Friday, October 16, 2009

A love of learning

A suggested discussion for the weekend:

To what extent will changes made in PPS over the past few years foster a love of learning among Pittsburgh public school students?


positivity said...

I am sure I will come up with a few more but I will put one on each side of the ledger. One that fosters a love of learning and one that turns a kid against reaching for more in a subject.

A teacher's attitude about the subject they teach makes a great deal of difference to a kid. You might have a... oh... let's say a Physics teacher, who inspires students to not just master the material, but to conquer it and own it. You know in 25 years the kid will remember the lessons.

I hope NOT to cause a firestorm on this electronic page, but again, I am listening to the kids I drive around and they are frustrated at several grade levels with the literature selections or the length of time they are beating the horses of a topic dead. This does not create a long term interest, just a "let's get it over with" attitude.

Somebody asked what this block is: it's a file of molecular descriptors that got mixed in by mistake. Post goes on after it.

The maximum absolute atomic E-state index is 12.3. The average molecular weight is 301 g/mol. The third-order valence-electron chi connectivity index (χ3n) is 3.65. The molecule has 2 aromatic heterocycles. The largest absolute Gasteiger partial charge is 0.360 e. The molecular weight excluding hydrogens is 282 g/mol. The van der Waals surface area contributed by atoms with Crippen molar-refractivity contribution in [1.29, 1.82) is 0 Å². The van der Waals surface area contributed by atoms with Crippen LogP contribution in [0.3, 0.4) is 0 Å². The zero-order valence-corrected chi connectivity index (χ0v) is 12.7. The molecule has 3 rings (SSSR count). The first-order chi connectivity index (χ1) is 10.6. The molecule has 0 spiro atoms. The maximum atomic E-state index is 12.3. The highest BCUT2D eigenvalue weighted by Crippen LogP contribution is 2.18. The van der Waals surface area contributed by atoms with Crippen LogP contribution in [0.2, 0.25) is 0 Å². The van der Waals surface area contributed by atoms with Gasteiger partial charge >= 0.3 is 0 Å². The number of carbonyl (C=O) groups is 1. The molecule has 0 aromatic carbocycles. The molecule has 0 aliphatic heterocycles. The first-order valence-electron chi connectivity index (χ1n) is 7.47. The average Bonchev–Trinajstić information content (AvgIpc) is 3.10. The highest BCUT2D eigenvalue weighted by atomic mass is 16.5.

Questioner said...

But specifically, have changes made in the PPS in the last few years had an effect in these areas-for ex have changes led to more of these great teachers and lessons, fewer of them or had no effect?

amymoore said...

I think that one of the problems we as critics/watchdogs/reformers face is that it is really difficult to quantify these intangibles that contribute to a love of learning. As a parent, I have seen the difference over the years, My kid had such a dramatic jump in the level of enthusiasm for school after starting Schenley. That spark is slowly dying, not due to the teachers, just the circumstances. The Schenley teachers, for the most part, have been outstanding.

Standardizing curriculum and having teachers trying to teach while under the threat of reprisals is not exactly going to be inspiring.

A memory from second grade: the teacher ran out during her lunch hour to purchase a radish because someone in the class didn't know what a radish was. That is the teacher that my kid remembers and goes back to visit, not the one that did extra drills to prepare for the PSSA.

Questioner said...

Encouraging the spark is key. As has been pointed out before, students spend only a relatively small part of their time in school. If they are inspired they will pursue interests for many, many more hours outside of school. To inspire, teachers may need the freedom to "go with the flow."

The idea seems to be that "urban education" is different from what is found in the best and most sought after schools in this country. That is why people will arrange to put in place programs they would never send their own children to.